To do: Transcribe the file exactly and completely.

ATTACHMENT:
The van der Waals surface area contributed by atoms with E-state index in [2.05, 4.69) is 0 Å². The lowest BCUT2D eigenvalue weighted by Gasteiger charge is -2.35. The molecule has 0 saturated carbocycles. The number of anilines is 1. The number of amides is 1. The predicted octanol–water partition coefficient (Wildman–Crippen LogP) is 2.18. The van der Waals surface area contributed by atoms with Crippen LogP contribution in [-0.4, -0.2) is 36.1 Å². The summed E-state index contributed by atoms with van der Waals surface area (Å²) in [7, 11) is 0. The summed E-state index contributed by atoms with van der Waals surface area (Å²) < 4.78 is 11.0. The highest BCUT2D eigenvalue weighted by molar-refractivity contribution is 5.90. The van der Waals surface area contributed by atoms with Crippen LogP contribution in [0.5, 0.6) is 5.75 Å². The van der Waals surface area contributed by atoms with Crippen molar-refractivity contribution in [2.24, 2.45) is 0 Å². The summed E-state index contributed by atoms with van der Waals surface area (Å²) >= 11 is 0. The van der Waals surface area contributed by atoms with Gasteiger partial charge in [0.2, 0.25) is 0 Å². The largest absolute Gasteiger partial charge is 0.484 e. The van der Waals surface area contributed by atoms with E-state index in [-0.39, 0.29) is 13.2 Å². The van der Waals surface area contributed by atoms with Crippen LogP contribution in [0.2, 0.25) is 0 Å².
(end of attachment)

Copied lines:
The van der Waals surface area contributed by atoms with E-state index in [2.05, 4.69) is 0 Å². The lowest BCUT2D eigenvalue weighted by Gasteiger charge is -2.35. The molecule has 0 saturated carbocycles. The number of anilines is 1. The number of amides is 1. The predicted octanol–water partition coefficient (Wildman–Crippen LogP) is 2.18. The van der Waals surface area contributed by atoms with Crippen LogP contribution in [-0.4, -0.2) is 36.1 Å². The summed E-state index contributed by atoms with van der Waals surface area (Å²) in [7, 11) is 0. The summed E-state index contributed by atoms with van der Waals surface area (Å²) < 4.78 is 11.0. The highest BCUT2D eigenvalue weighted by molar-refractivity contribution is 5.90. The van der Waals surface area contributed by atoms with Crippen LogP contribution in [0.5, 0.6) is 5.75 Å². The van der Waals surface area contributed by atoms with Crippen molar-refractivity contribution in [2.24, 2.45) is 0 Å². The summed E-state index contributed by atoms with van der Waals surface area (Å²) >= 11 is 0. The van der Waals surface area contributed by atoms with Gasteiger partial charge in [0.2, 0.25) is 0 Å². The largest absolute Gasteiger partial charge is 0.484 e. The van der Waals surface area contributed by atoms with E-state index in [-0.39, 0.29) is 13.2 Å². The van der Waals surface area contributed by atoms with Crippen LogP contribution in [0.2, 0.25) is 0 Å².